On top of all that, Picard has also neatly fixed a plothole in the J.J. Abrams Star Trek, which has been lingering since 2009. In that film, Spock was acting alone to help the Romulans avoid total destruction, which is why he was trying to inject experimental “red matter” into the supernova. Because J.J. Abrams movies move really fast, upon first viewing in 2009, we didn’t have a lot of time to ask why Old Spock was all on his own, and now we know; the Federation planned to help the Romulans, but then, after getting attacked by rogue Synths, decided to pull the plug on Picard’s plan. Which is why Old Spock was totally alone in his quest to stop the supernova with his tiny spaceship and goofy red matter.
Shockingly or not, the producer of Star Trek: Picard, and one of the show’s co-creators is Alex Kurtzman, the co-writer of both Star Trek (2009) and Star Trek Into Darkness (2013). So in terms of connecting the slightly confusing mythologies between the reboot films and the Prime timeline (which is where Picard happens, to be clear) Kurtzman was uniquely suited to juggle this complicated event. In other words, if anyone in the Picard writers’ room asked: “Where was Picard while Spock was getting high on red matter?” Kurtzman would know, because he’s the guy who exploded this whole champagne Romulan supernova in the first place.
In fact, Kurtzman’s involvement could also explain why one bit of left-over Star Trek apocrypha from 2009 has resurfaced in a slightly different way for Picard. Before the 2009 reboot hit theaters, IDW published a four-part comic book miniseries (co-written by Kurtzman) called Star Trek: Countdown, in which it was revealed that the Narada was outfitted with reverse-engineered Borg technology. In the final moments of “Remembrance” it comes clear that the Romulans are in possession of a Borg cube, which suddenly makes this small non-canon detail from the original Countdown comic, true. (The rest of it, including Data as Captain of the future-Enterprise and Picard an ambassador to Vulcan, really doesn’t work, however.)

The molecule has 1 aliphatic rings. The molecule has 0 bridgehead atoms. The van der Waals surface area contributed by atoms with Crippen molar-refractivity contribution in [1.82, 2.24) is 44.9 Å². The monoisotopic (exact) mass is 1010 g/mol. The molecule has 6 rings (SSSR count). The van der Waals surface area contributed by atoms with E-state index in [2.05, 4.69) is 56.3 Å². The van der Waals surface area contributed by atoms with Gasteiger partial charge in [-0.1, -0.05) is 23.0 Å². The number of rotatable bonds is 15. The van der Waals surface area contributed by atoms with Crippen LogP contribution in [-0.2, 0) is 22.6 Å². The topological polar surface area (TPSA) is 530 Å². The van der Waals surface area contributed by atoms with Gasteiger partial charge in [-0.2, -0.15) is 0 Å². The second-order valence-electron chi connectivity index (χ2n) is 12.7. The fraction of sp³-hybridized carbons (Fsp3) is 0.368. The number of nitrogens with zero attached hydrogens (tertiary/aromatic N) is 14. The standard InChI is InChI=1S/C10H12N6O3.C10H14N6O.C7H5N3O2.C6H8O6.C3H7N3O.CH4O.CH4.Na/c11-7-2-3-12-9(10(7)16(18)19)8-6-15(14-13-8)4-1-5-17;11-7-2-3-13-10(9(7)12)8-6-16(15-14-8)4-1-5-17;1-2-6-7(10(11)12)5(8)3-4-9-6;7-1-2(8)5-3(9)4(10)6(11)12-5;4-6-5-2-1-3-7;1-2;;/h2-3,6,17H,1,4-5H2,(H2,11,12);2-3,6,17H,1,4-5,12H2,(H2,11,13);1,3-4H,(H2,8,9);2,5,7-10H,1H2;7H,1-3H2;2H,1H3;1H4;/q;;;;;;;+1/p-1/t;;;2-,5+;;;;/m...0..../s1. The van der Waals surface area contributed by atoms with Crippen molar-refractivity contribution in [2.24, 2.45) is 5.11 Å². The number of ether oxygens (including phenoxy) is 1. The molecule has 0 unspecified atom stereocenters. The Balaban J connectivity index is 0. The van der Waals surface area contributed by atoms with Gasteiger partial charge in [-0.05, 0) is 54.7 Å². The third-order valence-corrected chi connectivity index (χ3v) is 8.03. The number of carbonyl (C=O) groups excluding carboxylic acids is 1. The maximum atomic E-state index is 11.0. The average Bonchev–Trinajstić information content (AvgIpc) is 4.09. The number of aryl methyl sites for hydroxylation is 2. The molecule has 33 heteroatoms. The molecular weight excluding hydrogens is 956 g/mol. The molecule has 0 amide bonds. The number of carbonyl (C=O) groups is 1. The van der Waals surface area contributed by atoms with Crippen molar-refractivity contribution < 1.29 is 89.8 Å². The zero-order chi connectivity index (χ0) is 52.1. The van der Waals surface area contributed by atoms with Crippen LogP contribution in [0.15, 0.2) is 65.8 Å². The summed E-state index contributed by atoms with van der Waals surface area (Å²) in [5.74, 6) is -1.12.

Right now, IDW has published two issues of a 3-part series called Star Trek: Picard: Countdown, which — you guessed it — outlines exactly what Picard was going to prep for the Romulan rescue before everything went to hell on Mars. The first two issues have already been published, and the final issue is expected out on January 29. So, far, this series has firmly established why Jean-Luc’s Romulan housekeepers in the new series — Laris and Zhaban — got involved with Picard in the first place. And, yes, it essentially because they had nowhere to go after the supernova, but also, because they left the Tal Shair (the Romulan secret service) in disgrace for helping Picard.
Finally, curious as to why there are dual rings in Romulan space? Well, that might be the remains of the Romulan supernova. Nobody says “Hobus Supernova” in Picard, numerous sources (like Star Trek: Online, and the Star Trek maps book Stellar Cartography: The Starfleet Reference Library) call the star that exploded the “Hobus star.” But because we see two ominous rings in Romulan space right at the end of the episode, were there two Hobus stars? Was this binary star system that blew up? One Geoff Mandel illustration from Stellar Cartography (map 10, specifically) seems to depict Hobus as a double star. This hasn’t been confirmed in on-screen dialogue, but those double rings are pretty serious, right?
If the Hobus system was a binary system, that means the Romulan Supernova was a Star Trek explosion so good, they decided to make it a double.
Star Trek: Picard is now streaming on CBS All Access.